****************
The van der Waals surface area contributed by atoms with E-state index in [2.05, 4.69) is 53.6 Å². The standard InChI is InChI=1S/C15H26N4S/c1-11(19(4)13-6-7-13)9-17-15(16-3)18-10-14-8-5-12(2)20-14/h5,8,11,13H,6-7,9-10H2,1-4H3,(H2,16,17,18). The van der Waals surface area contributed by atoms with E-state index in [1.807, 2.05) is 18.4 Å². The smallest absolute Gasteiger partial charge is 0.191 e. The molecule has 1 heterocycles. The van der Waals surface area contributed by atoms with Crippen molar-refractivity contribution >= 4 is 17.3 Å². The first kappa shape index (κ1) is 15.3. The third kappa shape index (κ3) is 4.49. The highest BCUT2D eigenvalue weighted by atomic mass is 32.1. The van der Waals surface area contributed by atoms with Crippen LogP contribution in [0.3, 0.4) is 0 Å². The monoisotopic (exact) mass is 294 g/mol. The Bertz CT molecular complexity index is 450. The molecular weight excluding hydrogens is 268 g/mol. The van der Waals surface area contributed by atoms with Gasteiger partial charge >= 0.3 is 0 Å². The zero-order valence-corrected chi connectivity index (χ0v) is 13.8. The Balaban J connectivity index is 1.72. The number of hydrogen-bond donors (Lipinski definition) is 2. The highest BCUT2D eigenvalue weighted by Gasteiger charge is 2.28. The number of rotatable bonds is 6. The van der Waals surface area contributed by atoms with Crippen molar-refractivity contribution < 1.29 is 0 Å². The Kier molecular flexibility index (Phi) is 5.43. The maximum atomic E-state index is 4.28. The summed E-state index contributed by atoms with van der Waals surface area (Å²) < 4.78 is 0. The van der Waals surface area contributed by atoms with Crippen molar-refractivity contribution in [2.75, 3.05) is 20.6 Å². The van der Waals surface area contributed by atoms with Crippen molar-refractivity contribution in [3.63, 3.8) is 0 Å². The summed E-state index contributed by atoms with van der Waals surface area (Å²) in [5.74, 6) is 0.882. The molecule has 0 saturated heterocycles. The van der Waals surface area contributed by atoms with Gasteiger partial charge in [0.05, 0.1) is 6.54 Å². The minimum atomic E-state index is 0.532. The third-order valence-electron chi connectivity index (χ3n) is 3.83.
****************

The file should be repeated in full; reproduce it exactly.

The van der Waals surface area contributed by atoms with E-state index in [2.05, 4.69) is 53.6 Å². The standard InChI is InChI=1S/C15H26N4S/c1-11(19(4)13-6-7-13)9-17-15(16-3)18-10-14-8-5-12(2)20-14/h5,8,11,13H,6-7,9-10H2,1-4H3,(H2,16,17,18). The van der Waals surface area contributed by atoms with E-state index in [1.807, 2.05) is 18.4 Å². The smallest absolute Gasteiger partial charge is 0.191 e. The molecule has 1 heterocycles. The van der Waals surface area contributed by atoms with Crippen molar-refractivity contribution >= 4 is 17.3 Å². The first kappa shape index (κ1) is 15.3. The third kappa shape index (κ3) is 4.49. The highest BCUT2D eigenvalue weighted by atomic mass is 32.1. The van der Waals surface area contributed by atoms with Crippen LogP contribution in [0.3, 0.4) is 0 Å². The monoisotopic (exact) mass is 294 g/mol. The Bertz CT molecular complexity index is 450. The molecular weight excluding hydrogens is 268 g/mol. The van der Waals surface area contributed by atoms with Gasteiger partial charge >= 0.3 is 0 Å². The zero-order valence-corrected chi connectivity index (χ0v) is 13.8. The Balaban J connectivity index is 1.72. The number of hydrogen-bond donors (Lipinski definition) is 2. The highest BCUT2D eigenvalue weighted by Gasteiger charge is 2.28. The number of rotatable bonds is 6. The van der Waals surface area contributed by atoms with Crippen molar-refractivity contribution < 1.29 is 0 Å². The Kier molecular flexibility index (Phi) is 5.43. The maximum atomic E-state index is 4.28. The summed E-state index contributed by atoms with van der Waals surface area (Å²) < 4.78 is 0. The van der Waals surface area contributed by atoms with Crippen molar-refractivity contribution in [2.75, 3.05) is 20.6 Å². The van der Waals surface area contributed by atoms with Crippen molar-refractivity contribution in [3.63, 3.8) is 0 Å². The summed E-state index contributed by atoms with van der Waals surface area (Å²) in [5.74, 6) is 0.882. The molecule has 0 saturated heterocycles. The van der Waals surface area contributed by atoms with Gasteiger partial charge in [0.05, 0.1) is 6.54 Å². The minimum atomic E-state index is 0.532. The third-order valence-electron chi connectivity index (χ3n) is 3.83.